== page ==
Surprises from a disorganized pile of CDs

Music Notes

Music: in concert, CDs

July 22, 2004|By Rashod D. Ollison

I really need to do something about my "music zone," the area in my apartment where a dining table is supposed to sit. It is in this space near the patio window where my CDs are shelved and stacked. There's no order to the madness, no kind of organization whatsoever. But there's an upside to the mess. As I search for grooves, I feel like I'm discovering and re-discovering music every night. Here are some of the albums -- new and reissued -- that are in the changer now.

* The Roots, The Tipping Point: I'm always looking forward to the next Roots joint. Named after the Malcolm Gladwell book, The Tipping Point is the hip-hop band's follow-up to the ambitious Phrenology. Not as adventurous or as cohesive as its predecessor, Tipping Point is still miles ahead of the mundane, one-stroke rap records flooding the market now. Black Thought's golden lyrical dexterity is on full display here. He shines on "Star," which references Sly Stone's "Everybody is a Star," and the old-school-flavored "Web."

* Syreeta, Syreeta / Stevie Wonder Presents Syreeta: Another gorgeous soprano was needed for that wondrous choir in the sky. Minnie Riperton and Aaliyah, Syreeta, who died at 58 earlier this month after a long bout with cancer, is undoubtedly making beautiful music on The Other Side. Perhaps best known for "With You I'm Born Again," her 1980 hit duet with Billy Preston, Syreeta married Stevie Wonder in the early '70s. The union lasted about two years, but the artists remained close friends. Wonder, who co-wrote "Signed, Sealed, Delivered" and "If You Really Love Me" with his first and only wife, produced the singer's first two Motown albums -- Syreeta (1972) and Stevie Wonder Presents Syreeta (1974). A few months back, Universal Records reissued both gems on one CD with brilliantly remastered sound and informative liner notes. The albums, though slightly dated in some spots, showcase how daring and experimental Wonder's early production style was. But Syreeta's delicate vocals are never overshadowed -- breezing through the rapturous "Keep Him Like He Is" the sweeping "What Love Has Joined Together." Also check out the fun, reggae-tinted "Your Kiss is Sweet."

* Rachel Yamagata, Happenstance: A deeply textured pop set. I've been spinnin' this for about two weeks now. The Virginia native projects a smoky, emotive style that finely suits the richly adorned production. "Letter Read" rocks with a funky backbeat and nice piano by Rachel. "1963" is another soulful highlight. Strong album throughout that feels genuine.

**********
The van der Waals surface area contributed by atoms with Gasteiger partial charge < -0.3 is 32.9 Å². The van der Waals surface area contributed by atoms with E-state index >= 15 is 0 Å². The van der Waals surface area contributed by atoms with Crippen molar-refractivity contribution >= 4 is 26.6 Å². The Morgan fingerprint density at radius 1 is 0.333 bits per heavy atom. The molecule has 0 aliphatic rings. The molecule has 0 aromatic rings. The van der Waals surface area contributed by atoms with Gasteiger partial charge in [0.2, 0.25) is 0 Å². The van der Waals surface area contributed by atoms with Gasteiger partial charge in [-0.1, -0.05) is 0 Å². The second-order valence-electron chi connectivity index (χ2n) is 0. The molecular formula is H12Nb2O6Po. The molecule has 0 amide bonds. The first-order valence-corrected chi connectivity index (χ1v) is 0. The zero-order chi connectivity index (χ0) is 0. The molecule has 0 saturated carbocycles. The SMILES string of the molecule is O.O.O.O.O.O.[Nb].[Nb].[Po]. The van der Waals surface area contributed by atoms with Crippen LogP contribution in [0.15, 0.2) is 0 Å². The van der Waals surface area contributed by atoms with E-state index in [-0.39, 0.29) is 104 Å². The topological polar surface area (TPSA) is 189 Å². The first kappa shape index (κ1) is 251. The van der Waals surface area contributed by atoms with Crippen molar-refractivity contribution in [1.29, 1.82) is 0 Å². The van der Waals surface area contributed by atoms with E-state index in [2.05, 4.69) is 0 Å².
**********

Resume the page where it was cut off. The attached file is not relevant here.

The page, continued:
* Louque, So Long: I missed his appearance at Artscape this year. And I wish I had caught it, because So Long is such a promising debut: bottom-heavy, mid-tempo grooves buoyed by infectious melodies. Though Louque (pronounced Luke) isn't the most distinctive vocalist around, he uses his languid, grainy style well on the record. There are some impressive tracks here, despite a few listless moments. My favorite is "Whoa Now," which rides a lilting rhythm and a clever, effective piano sample from Aretha Franklin's 1971 rendition of "Bridge Over Troubled Water."

* Betty Davis, Betty Davis: You probably know nothing about this artist, who, in 1968, married the illustrious Miles Davis. (The jazz icon was more than twice her age; Betty was a 23-year-old model at the time.) If you like your rock with a healthy dose of stankonia, then you must cop this disc. It's the singer-songwriter's self-titled debut, an unheralded classic, that came out in '73 with zilch support from radio. Since then, the record, still too much for most formats today, has become a cult favorite, showing no sign of age. As Betty snarls and screams on such nasty-gal cuts as "If I'm in Luck I Might Get Picked Up" and "Anti Love Song," she makes Janis Joplin and Tina Turner look like demure Catholic school girls.

* Loretta Lynn, Van Lear Rose: Hands down, the best country album to come out this year. On paper, pairing Jack White of the White Stripes with the country legend looks like a crazy idea. But Jack, a longtime Loretta fan, provides open, sympathetic arrangements that radiate a comfortable, vintage feel without coming off as forced or nostalgic. Plus, Loretta, 70, is in great voice throughout. Lyrically -- she wrote all 13 songs -- the artist is wickedly humorous, tender and reflective. A jewel of a record.

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